The Woodshop Shed

adventures in woodworking and home maintenance, from my shop in an oversized backyard shed

March 2020
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Treasure chest.

Furnished content.
(from Lumberjocks.com)


Treasure chest.PARTY STARTER!



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posted at: 12:00am on 11-Mar-2020
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Oak sensory whale toy

Furnished content.
(from Lumberjocks.com)


Oak sensory whale toyA few months ago a new edition came into the extended family. Cutest kid, he's already a heartbreaker. I've been keeping little off cuts to make him some toys. His mum has started putting together a sensory toy bag for his upcoming six-month milestone and I made this little whale as an addition. Finished in linseed oil. I didn't use the usual beeswax because I know honey and young babies don't mix. The eye is inlayed volcanic beach sand.



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Airplane propeller rework

Furnished content.
(from Lumberjocks.com)


Airplane  propeller  reworkBeen a while since I've been here, too many other projects to do much woodworking, but some might find this interesting.I've owned my Hatz biplane for about a year and a half now. It originally came with a metal propeller, but it wasn't quite matched to the plane and for various reasons I wanted a wood prop so I bought one, custom made to my specs. The new prop is birch with a polyurethane leading edge for abrasion protection. After testing, it still wasn't quite right… it needed to have the pitch (the theoretical distance it moves forward in one revolution, 47” in this case) reduced, kind of like downshifting a car to a lower gear. It was better, but still not quite right, so I decided to make the final adjustment(s) myself, bringing the pitch down to 44”.A metal prop can be adjusted simply by twisting it, but for a wood prop the pitch can be reduced (but not increased) by shaving a bit of material off the back face trailing edge of the blades. The leading edge and front face are untouched. It's a tiny amount, which varies by where you are on the blade, from .014” at the tip to .075” 12” from the hub… and it needs to be accurate. Of course I practiced on a scrap pine board first!The modification starts with precise saw cuts 3” apart to establish the depth. I used one of Dad's old Zona saws, to which I clamped an aluminum strip, which I adjusted with a dial caliper to set how far the teeth protruded. I then used an orbital sander to sand the back face down until the cuts disappeared. An orbital sander really isn't made for heavy material removal so it's slow, but it makes it less likely to accidentally take off too much. Thinning the blade leaves the trailing edge too sharp, so I rounded it back with a scraper, in the process making the blade slightly narrower.After final sanding, 5 coats of rattle can polyurethane, checking the balance and adjusting it with a bit more varnish on the light side, then I put it back on the plane for further testing. It's considerably improved, it turns about 75 rpm faster and the plane performs better. It's now “good enough” but there may be room for further improvement, I need to do more testing first. If I do rework it again I'll likely trim a bit from the diameter to get the rpms up rather than reducing the pitch any more.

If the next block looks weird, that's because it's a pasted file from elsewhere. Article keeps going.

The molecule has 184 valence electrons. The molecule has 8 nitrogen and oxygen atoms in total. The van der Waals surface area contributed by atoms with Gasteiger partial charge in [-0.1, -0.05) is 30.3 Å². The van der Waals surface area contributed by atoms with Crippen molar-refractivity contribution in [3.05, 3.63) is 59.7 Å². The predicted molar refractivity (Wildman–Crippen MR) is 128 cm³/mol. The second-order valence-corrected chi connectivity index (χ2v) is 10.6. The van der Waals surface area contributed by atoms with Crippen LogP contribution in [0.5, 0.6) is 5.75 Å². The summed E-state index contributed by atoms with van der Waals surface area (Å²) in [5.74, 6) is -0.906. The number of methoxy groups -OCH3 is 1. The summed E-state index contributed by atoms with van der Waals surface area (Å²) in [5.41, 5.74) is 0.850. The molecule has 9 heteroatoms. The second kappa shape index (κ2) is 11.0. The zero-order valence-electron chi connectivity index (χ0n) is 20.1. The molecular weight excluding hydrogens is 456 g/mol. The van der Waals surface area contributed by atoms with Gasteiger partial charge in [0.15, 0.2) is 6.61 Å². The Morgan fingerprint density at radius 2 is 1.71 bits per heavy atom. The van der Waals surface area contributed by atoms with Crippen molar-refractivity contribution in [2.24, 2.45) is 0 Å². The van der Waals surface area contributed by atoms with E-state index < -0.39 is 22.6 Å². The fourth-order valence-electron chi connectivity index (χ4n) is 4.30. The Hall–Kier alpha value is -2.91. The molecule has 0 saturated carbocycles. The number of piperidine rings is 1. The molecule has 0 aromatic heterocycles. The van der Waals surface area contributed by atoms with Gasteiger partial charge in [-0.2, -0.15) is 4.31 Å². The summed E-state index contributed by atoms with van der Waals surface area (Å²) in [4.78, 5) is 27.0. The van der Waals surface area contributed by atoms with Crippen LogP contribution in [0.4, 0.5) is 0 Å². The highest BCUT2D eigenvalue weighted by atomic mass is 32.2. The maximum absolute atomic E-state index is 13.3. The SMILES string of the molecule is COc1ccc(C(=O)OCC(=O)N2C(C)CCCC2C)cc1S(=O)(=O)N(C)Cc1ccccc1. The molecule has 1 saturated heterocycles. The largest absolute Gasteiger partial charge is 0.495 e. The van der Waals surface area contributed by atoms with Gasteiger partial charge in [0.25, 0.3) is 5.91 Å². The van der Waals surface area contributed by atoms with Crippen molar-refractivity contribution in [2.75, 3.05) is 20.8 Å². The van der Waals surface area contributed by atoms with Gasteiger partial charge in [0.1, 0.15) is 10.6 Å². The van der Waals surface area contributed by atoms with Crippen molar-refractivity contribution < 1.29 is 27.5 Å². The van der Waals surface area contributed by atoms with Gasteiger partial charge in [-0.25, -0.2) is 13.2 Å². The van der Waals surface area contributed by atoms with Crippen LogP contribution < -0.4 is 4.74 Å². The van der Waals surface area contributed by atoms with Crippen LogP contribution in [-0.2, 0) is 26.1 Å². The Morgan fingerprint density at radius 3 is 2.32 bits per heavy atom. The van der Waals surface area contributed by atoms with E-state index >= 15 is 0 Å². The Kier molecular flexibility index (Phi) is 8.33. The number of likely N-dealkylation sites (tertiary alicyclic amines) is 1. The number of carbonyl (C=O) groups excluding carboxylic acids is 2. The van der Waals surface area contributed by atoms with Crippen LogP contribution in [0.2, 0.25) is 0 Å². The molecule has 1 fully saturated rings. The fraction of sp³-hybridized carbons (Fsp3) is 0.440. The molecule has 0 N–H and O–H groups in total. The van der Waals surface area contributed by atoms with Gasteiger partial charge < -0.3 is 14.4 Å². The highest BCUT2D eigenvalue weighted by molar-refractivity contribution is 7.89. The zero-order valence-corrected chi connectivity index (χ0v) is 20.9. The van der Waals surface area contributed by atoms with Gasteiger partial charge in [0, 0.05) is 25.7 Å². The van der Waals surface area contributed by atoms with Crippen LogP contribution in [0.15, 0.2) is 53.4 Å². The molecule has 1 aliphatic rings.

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posted at: 12:00am on 11-Mar-2020
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